This month Camp Harlam was privileged to host a Caravan of representatives from the URJ North American Camping (NAC) Committee. The NAC is the committee of lay leaders providing direction and governance for all 13 URJ Camp and Israel Programs. We were excited to be the first stop on a four-day tour which would continue on to Kutz, Eisner and Crane Lake Camps.
Our “host committee” of lay leaders, including Rosanne Selfon, Dan Pliskin, and Mark Landis joined Aaron and Harlam’s Professional Staff in welcoming the visitors from our sister camps across North America. In our short time together we had an extensive tour of camp and discussed the new master plan and vision for Camp Harlam. Our visit also included a chance for our guests to become an active part of the camp community and sample the extraordinary ruach (spirit) that exists at Harlam.
We asked Rosanne, Dan and Marc to each share with you more about their Caravan experiences:
10 Takeaways from my visits to our sister URJ Camps
Rosanne Selfon – Chair, Camp Commission
I had the privilege of participating in the first-ever NAC Caravan of the URJ Camp and Israel Programs earlier this month. The NAC is the North American Camp Committee of the URJ, bringing together the lay and professional leadership of all 13 URJ Camps. I want to share just a few highlights of our experiences. What I learned was that the more we are unique camp-to-camp, the more we are the same. Sure, facilities vary (greatly), but our intent and mission remains consistent: developing mensches who have Jewish pride and knowledge at their core. Here are some of the wonderful pieces I personally took away… these are my top 10!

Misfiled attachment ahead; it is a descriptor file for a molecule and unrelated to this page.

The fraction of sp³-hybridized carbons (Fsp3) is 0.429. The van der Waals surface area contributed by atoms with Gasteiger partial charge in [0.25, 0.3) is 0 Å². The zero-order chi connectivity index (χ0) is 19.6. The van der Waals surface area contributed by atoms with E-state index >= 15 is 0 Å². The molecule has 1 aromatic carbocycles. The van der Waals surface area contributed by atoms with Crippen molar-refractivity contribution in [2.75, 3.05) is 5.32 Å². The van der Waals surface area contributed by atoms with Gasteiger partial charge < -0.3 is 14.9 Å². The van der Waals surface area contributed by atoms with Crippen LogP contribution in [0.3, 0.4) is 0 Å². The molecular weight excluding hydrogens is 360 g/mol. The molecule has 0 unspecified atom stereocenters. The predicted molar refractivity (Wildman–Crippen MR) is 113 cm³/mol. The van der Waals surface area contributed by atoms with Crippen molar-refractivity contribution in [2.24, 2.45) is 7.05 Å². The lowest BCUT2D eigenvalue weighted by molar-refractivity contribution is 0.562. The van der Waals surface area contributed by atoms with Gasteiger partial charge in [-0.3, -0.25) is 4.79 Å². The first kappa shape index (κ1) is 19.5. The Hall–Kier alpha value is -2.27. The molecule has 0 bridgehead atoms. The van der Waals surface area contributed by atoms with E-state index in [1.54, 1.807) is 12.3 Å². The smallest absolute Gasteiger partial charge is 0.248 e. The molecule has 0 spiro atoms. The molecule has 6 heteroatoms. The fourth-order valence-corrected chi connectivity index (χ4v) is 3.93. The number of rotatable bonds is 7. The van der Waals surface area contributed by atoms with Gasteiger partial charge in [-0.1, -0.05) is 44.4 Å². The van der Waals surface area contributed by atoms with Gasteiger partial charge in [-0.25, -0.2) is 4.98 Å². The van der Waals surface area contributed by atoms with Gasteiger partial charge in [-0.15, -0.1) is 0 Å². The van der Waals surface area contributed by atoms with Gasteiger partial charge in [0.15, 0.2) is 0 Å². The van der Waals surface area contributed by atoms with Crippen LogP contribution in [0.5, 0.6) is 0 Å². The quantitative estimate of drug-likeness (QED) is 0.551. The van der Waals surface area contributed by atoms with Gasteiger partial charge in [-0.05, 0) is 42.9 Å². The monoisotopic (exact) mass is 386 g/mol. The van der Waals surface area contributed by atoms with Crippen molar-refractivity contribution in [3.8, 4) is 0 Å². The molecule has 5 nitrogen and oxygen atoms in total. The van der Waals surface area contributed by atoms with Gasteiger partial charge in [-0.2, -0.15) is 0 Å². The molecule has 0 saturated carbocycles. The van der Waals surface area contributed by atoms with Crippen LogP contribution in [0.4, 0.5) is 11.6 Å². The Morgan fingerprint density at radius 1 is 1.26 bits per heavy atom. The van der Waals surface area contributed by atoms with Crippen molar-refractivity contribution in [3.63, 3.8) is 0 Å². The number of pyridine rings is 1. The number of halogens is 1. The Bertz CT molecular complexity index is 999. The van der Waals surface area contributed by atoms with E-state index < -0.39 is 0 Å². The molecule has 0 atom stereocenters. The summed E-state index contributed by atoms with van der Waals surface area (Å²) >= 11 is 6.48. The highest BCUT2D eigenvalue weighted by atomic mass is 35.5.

Harlam Council member sees L’dor V’dor everywhere on URJ Camps tour
Dan Pliskin – Vice Chair, Camp Harlam Council
In early August, a group of lay and professional leaders of these URJ camps took a road trip to visit four of the 13 camps: Harlam, Kutz (Warwick, NY), Crane Lake (West Stockbridge, MA) and Eisner (Great Barrington, MA). Like a NFTY Israel trip or Birthright, there is nothing like seeing a place for yourself to help deepen your understanding. We toured the facilities of all of the camps, met with the directors and other staff, talked to our board counterparts, and went to song sessions, meals and services. Each camp is unique, but all can learn from the others, and we went, broadly speaking, to help make Camp Harlam and the other URJ camps even better. We saw these camps “in action,” which gave us a better sense of how they are doing relative to their goals, and we compared best practices.
URJ Camp Journeys: An “Extra” Empty Seat at the Shabbat Table
Marc Landis – Member, Camp Harlam Council
As a member of the Camp Harlam Council, I had the opportunity two weeks ago to participate in the URJ North American Camping Committee caravan. Over the course of four days, I visited Camps Harlam, Kutz, Crane Lake and Eisner, and then returned to Camp Harlam for our Council meeting.